The metaphors that Atwood employs in this excellent novel frequently have the purpose of elaborating on the curious position that Grace Marks finds herself in as she is the topic of massive discussion and debate. As Atwood assumes the voice of Grace, the wry humour and slightly sardonic approach to what is happening around her can be detected in the metaphors she uses in addition to the horror of her situation, as in the following example when she is starring at the flowers in the Turkey carpet in Chapter 3:
They have petals the shape of diamonds on a playing card; like the cards spread out on the table at Mr. Kinnear's, after the gentlemen had been playing the night before. Hard and angular. But read, a deep thick red. Thick strangled tongues.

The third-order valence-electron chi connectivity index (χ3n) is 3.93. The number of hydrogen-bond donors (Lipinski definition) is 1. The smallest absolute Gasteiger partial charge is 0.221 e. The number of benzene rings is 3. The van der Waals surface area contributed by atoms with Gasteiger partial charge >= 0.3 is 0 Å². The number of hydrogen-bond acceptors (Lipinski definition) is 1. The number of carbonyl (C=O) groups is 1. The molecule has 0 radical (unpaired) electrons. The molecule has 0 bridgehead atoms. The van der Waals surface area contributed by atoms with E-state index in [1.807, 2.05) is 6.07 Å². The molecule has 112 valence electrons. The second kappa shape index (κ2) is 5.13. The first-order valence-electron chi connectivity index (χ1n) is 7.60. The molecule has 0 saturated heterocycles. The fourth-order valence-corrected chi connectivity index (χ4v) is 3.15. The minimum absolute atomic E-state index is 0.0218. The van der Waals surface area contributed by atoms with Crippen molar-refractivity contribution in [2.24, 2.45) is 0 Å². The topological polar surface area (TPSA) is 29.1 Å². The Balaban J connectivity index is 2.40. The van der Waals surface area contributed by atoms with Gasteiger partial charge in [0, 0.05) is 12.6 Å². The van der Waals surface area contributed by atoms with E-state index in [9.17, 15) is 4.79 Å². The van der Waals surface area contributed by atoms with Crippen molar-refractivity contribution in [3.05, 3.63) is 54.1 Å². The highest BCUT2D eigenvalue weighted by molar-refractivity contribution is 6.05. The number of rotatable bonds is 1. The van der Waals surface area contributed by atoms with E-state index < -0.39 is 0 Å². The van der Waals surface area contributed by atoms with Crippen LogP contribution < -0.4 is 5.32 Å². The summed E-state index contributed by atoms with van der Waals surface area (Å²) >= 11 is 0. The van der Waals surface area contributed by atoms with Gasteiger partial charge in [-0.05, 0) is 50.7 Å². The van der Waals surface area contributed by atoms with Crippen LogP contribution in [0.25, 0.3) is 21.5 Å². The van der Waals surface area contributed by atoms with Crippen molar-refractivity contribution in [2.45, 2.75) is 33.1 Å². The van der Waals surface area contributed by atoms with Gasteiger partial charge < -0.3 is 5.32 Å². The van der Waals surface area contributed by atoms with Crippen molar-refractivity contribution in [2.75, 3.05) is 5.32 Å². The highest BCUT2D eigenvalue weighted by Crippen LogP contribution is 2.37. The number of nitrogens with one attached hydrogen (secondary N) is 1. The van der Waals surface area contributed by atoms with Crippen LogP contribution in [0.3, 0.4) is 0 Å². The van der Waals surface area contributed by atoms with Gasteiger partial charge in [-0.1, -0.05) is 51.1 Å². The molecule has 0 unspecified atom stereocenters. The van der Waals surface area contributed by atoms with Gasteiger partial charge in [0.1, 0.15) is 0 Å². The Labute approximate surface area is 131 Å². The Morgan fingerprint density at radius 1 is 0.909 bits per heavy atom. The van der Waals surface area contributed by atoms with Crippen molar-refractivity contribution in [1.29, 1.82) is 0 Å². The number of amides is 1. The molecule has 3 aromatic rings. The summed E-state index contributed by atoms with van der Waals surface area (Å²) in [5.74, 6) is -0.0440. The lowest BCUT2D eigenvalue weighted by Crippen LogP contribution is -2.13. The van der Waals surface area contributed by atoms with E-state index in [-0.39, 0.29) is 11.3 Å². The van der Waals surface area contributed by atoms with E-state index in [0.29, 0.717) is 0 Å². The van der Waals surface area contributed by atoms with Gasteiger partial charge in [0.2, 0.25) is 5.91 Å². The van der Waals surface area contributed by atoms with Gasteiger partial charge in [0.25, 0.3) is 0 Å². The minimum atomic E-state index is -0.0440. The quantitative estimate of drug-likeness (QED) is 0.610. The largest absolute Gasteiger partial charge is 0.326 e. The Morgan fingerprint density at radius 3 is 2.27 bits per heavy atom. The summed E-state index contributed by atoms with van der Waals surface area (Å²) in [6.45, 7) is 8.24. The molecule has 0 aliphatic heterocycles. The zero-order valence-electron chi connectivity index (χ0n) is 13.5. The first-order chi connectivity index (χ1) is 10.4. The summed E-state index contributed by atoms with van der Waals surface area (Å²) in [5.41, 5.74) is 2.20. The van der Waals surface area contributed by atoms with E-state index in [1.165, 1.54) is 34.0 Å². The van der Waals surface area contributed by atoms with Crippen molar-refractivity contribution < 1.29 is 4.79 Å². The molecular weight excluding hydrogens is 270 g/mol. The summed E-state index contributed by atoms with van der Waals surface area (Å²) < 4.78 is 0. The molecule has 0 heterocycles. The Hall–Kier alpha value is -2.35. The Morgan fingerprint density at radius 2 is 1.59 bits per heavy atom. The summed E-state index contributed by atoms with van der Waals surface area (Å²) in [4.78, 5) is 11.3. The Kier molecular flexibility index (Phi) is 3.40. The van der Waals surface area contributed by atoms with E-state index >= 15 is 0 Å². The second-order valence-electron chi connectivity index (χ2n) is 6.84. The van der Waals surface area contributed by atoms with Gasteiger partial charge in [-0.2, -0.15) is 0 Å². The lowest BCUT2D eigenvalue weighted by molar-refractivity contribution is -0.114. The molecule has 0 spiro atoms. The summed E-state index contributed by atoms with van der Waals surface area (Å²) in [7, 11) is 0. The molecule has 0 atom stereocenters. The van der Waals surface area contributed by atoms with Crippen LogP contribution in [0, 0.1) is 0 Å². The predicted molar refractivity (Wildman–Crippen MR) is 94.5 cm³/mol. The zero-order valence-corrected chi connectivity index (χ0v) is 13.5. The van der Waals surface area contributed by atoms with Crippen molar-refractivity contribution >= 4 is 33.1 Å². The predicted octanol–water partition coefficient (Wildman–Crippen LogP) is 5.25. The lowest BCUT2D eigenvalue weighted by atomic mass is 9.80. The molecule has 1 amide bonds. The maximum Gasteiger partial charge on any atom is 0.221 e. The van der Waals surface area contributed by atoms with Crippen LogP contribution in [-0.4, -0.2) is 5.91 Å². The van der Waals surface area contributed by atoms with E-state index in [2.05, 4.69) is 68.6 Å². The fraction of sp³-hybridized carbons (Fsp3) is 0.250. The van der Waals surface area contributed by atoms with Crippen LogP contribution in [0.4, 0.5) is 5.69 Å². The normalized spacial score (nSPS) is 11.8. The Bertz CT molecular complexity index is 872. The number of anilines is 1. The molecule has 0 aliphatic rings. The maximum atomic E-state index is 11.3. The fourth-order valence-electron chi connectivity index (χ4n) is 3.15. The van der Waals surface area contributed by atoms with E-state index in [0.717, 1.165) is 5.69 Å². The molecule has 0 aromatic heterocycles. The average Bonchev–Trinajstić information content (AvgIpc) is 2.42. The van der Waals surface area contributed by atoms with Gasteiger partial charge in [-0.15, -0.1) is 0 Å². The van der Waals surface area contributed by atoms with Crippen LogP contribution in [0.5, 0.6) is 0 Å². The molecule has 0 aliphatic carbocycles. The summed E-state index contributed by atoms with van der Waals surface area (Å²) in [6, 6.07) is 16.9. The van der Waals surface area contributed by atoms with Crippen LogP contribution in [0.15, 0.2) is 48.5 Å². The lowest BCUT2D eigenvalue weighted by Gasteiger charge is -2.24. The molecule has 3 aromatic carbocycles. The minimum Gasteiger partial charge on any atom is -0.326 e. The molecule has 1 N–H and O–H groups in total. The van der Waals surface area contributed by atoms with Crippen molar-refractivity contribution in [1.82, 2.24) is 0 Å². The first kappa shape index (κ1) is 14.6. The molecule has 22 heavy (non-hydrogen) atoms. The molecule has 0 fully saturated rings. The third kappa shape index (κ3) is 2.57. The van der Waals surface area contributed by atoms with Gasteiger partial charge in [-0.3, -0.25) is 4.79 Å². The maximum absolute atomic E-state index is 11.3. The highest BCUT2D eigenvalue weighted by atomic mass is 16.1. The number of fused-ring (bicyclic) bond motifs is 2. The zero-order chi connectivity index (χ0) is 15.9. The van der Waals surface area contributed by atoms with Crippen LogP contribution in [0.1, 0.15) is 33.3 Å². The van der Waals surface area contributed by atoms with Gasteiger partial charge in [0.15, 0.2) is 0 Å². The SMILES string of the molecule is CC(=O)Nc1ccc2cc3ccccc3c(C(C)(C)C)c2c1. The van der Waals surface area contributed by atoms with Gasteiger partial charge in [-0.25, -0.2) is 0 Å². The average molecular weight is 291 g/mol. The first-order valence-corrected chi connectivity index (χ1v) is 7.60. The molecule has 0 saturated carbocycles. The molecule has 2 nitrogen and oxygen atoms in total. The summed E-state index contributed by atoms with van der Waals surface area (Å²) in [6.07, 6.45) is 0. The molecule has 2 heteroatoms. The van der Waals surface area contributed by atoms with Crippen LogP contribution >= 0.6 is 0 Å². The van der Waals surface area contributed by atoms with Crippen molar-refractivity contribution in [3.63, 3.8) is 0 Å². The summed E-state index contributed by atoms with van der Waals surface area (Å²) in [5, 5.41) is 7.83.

There is both a horror in this metaphor where the supposed petals are compared to "thick strangled tongues," which indicates the horror of Grace and what she has experienced and undergone. But there is also an ironic reference to the petals as "strangled tongues." Grace relates the petals to the diamonds on playing cards, the leisure activity of men, and it is the male doctors who do their best to classify her and tell her what is wrong with her, and therefore the use of this metaphor could also refer to their botched attempts to treat her as a medical curiosity and "diagnose" what is supposedly "wrong" with her.